With the exception of Nigeria, Brazil has the largest population of Blacks in the world, hence I could not let this Black History Month end without acknowledging at least one of Brazil’s Black female freedom fighters. There’s no better heroine to feature than Benedita Souza da Silver Sampaio (1942-) who went from being born and raised in a Rio de Janeiro favela to becoming the first ever Afro-Brazilian member of the Senate in the country. And to this day, Ms. da Silva is still an active advocate for racial equality, women’s rights and improved working and living conditions for the poor.
The granddaughter of a slave and the youngest of 13 children, Ms. da Silva first started working at the age of five delivering laundry for her mother who worked as a laundress. The young girl also shined shoes and sold candy. Six years later, she worked in a factory that manufactured belts and purses. She was the only one of her siblings to learn to read and write.
Ms. da Silva was just 15 years old when her mother died. To make up for the loss of her mother’s income, she was forced to drop out of school though she did begin volunteering with a community literacy and health project to try to garner aid for her family. The next year, however, she was married off to her first husband. To make ends meet for herself, her husband and her five children, she labored as a maid, a street vendor and a cook. Sometimes they were homeless. Sometimes they were so hungry they tied strips of cloth around their mid-sections to help ease hunger pangs. Sadly, three of her children died of curable diseases.
During the 60s, Ms. da Silva became involved in activism to urge city government to deliver running water, electricity and primary school to her community. This was a pioneering move in and of itself as few of the poor, suffering, predominantly Black and mixed-heritage people of Rio dared to speak out against the tyrannical and murderous military regime which governed the city at the time.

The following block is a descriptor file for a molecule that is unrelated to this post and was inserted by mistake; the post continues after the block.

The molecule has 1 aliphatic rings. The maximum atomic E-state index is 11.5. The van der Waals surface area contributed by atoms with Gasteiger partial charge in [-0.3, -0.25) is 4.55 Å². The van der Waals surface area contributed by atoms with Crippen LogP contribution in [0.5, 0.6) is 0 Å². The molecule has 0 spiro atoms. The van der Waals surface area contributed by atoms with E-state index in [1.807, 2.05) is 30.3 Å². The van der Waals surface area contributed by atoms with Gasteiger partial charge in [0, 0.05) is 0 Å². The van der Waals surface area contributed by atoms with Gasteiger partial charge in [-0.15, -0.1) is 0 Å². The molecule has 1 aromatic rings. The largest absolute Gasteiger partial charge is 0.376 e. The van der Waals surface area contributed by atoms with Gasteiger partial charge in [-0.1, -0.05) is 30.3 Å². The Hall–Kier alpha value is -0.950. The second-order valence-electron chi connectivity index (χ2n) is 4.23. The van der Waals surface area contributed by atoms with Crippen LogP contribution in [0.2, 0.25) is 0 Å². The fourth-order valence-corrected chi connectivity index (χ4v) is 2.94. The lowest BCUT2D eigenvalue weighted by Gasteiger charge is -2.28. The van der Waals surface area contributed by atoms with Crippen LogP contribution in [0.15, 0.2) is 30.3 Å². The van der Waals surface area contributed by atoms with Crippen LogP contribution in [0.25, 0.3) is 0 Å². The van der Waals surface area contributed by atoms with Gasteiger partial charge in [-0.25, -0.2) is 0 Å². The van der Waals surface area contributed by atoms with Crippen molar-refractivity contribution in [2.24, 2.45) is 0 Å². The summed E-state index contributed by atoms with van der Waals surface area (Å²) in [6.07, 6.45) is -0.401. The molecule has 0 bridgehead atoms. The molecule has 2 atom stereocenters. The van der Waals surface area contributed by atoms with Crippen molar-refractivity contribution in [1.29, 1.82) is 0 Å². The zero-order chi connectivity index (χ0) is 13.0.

In the 70s, Ms. da Silva secured a job with the Department of Transportation along with a part-time job at a hospital as a nurse’s aide and began to study at home to pass her high school equivalency exam. She also continued her grassroots community activism efforts and won a municipal health center for her community. In 1982, she helped found the Worker’s Party, campaign for a seat on Rio’s city council and won during the first free election after the end of military rule.
“Racial democracy only exists in school books and official speeches; the elite in Brazil have promoted the myth of racial harmony to make people accept certain forms of discrimination and to deny the need for affirmative action.” – Benedita da Silva
In 1986, she was elected to the National Congress where she took part in drafting the new Constitution for Brazil. The amendments she made included a section codifying domestic workers’ rights and benefits, combating and punishing racial crimes, assuring 120 days of maternity leave, prohibiting wage discrimination and ensuring the rights of prison inmates to breastfeed their children. She led a commission to investigate women’s sterilization and the annual murder of some seven thousand homeless children in Brazil. She also spearheaded efforts on land reform, public education restructure, and prevention of multinational corporate influence on Brazilian policymaking.
Ms. da Silva was a part of the committee to invite Nelson Mandela to visit Brazil in 1991. Though Mandela believed that a certain level of racial equality had been achieved in Brazil, a candid talk with Ms. da Silva soon convinced him of otherwise. Before he left Brazil, Mandela broadcasted to Blacks throughout the country to seize upon their rightful share of political power.
Ms. da Silva became the Vice-Governor of Rio de Janeiro state in 1998 and assumed the governorship in 2002 thus making her the first woman and the first Black person to hold the office. From 2003-2004, she left government to assume the post of Social Action Secretary and tried a mayoral run for the city of Rio de Janeiro in 2008 but lost by ten points.
To this day, Ms. da Silva still resides in the favela in which she was born and continues to be an outspoken voice for democracy.